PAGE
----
Take a stroll down Poydras Street, and you might notice something is missing from the skyline.
The distinctive red “W” atop the shiny W Hotel is cloaked in a white tarp, and the owners say it won’t be returning.
Starwood Hotels & Resorts Worldwide is converting the 23-story hotel to a Le Méridien-branded property with a $29 million renovation.
For now, the 410-room hotel has been anointed with a more generic name, Hotel New Orleans Downtown.
General manager John Thompson likened the difference in brands to cities. The W Hotel tends toward an edgier, more modern New York feel, while Le Méridien is inspired by mid-century modern style in Paris with a focus on the arts.
“When Le Méridien talks about its affinity to culture, cuisine and the arts, what better destination could there be for food and the arts?” Thompson said. “It’s a perfect fit for what’s happening in the city.”
The tower was built in 1984 at 333 Poydras St., and Starwood purchased the property in 1999.
In the renovation, everything is being removed from the rooms, which will be revamped from scratch, Thompson said. The hotel will add 1,600 square feet of meeting space for a total of 15,000 square feet of meeting space.
The new hotel will be finished in early December, he said. Ten floors are already finished.
Most of the New Orleans area’s hotel rooms – 22,000 of the region’s 38,000 rooms — are clustered within one mile of the Ernest N. Morial Convention Center.
Thompson said the hotel will also build on its proximity to the nearby arts scene within the Warehouse District.
Starwood bought the Le Meridien brand in 2005 and now operates 100 locations in 40 countries worldwide.
By: Robin Shannon, Reporter CityBusiness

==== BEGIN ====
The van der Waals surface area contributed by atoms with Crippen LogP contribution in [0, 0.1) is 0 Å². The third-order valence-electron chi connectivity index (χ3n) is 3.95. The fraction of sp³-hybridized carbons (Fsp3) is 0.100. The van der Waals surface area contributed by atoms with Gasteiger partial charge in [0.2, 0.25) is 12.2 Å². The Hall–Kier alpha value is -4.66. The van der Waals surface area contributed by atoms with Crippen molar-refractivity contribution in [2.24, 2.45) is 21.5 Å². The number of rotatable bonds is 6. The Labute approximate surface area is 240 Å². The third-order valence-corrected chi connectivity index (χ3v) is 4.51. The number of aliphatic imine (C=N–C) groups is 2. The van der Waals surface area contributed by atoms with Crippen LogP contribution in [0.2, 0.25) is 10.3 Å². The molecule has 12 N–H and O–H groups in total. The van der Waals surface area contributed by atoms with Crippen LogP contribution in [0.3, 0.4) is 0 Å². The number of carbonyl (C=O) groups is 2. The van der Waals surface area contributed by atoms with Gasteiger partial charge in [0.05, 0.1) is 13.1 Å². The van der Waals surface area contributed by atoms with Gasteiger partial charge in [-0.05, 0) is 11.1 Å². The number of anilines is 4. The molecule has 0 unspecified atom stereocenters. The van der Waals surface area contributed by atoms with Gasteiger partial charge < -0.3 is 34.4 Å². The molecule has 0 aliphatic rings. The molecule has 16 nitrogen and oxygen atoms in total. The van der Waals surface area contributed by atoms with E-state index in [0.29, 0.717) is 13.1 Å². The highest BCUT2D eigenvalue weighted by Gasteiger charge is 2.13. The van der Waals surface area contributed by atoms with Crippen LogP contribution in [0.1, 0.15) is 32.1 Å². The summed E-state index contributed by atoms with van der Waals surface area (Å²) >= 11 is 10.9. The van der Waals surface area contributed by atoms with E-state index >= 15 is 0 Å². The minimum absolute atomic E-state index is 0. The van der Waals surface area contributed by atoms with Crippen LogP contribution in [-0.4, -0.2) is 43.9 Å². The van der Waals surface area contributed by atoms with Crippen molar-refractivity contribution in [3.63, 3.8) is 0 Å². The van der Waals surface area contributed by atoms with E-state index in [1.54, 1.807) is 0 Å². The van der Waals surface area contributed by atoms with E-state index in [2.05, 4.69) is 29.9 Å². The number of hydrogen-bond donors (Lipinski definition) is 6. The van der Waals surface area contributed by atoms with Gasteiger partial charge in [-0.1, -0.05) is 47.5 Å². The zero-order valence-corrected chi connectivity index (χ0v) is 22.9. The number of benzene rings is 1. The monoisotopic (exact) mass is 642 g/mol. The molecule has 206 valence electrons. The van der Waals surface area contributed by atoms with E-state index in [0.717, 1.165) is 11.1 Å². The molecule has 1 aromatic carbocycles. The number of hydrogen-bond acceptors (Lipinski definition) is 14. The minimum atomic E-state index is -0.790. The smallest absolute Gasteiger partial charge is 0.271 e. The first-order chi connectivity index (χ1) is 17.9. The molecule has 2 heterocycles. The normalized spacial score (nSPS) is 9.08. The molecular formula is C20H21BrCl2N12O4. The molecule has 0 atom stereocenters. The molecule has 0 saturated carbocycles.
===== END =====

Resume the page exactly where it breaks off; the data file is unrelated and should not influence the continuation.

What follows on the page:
Interior demolition is underway at a nine-story downtown office building that will be part of a hotel property being developed by the group behind the South Market District project.
The joint venture of Broadmoor LLC and Palmisano Contractors has started work to clear office partitions and remove asbestos and lead paint inside the 136,000-square-foot building at 600 Carondelet St. Eskew+Dumen+Ripple designed the project.
Full construction is slated to begin by the end of this year and wrap up by the end of 2015 according to Megan McNeill, a spokesperson for the Domain Cos., The New York and New Orleans-based firm building the $200 million South Market District residential and retail development. Domain purchased 600 Carondelet in September for $5.5 million from Central Properties of Louisiana LLC.
According to plans filed with the city, the nine-story building will receive a complete overhaul to make room for a 234-room hotel with a rooftop pool. The developers plan to restore the exterior of the 80-year-old building to its historic condition by replacing the ground floor storefront aluminum windows, recessing the entrance and adding awnings. The building was once known as Max Barnett’s furniture store.
To read the full story, visit CityBusiness.
By: Robin Shannon, Reporter CityBusiness
After about a year of design and engineering work, the Ambassador Hotel on the edge of the Warehouse District is set for a more than $7 million renovation that, according to the property’s new owners, will be “methodical” and “surgical.”
The 164-room boutique hotel at 535 Tchoupitoulas St. is getting a complete overhaul that includes a newly designed lobby, restaurant and bar, upgraded plumbing, electrical and mechanical systems, and a new layout and renovation of all guest rooms and corridors with new furniture and fixtures.
Woodward Design+Build is handling design and construction. Work began earlier this week and the project is slated to wrap up by the start of next year. The hotel will remain open during construction.
The renovations are part of a change in ownership that happened last year. GB Lodging LLC of New York and Provenance Hotels of Portland, Oregon, purchased the Ambassador from New Orleans tourism magnate Warren Reuther in August for $15.85 million. The new owners are planning to rebrand the property later this year but have not announced a new name.
To read the full story visit, CityBusiness.
BATON ROUGE — Louisiana’s annual state sales tax holiday is Friday and Saturday.
Over the two-day period, most retail purchases are exempt from the 4-cent state sales tax, up to the first $2,500 of an item’s price.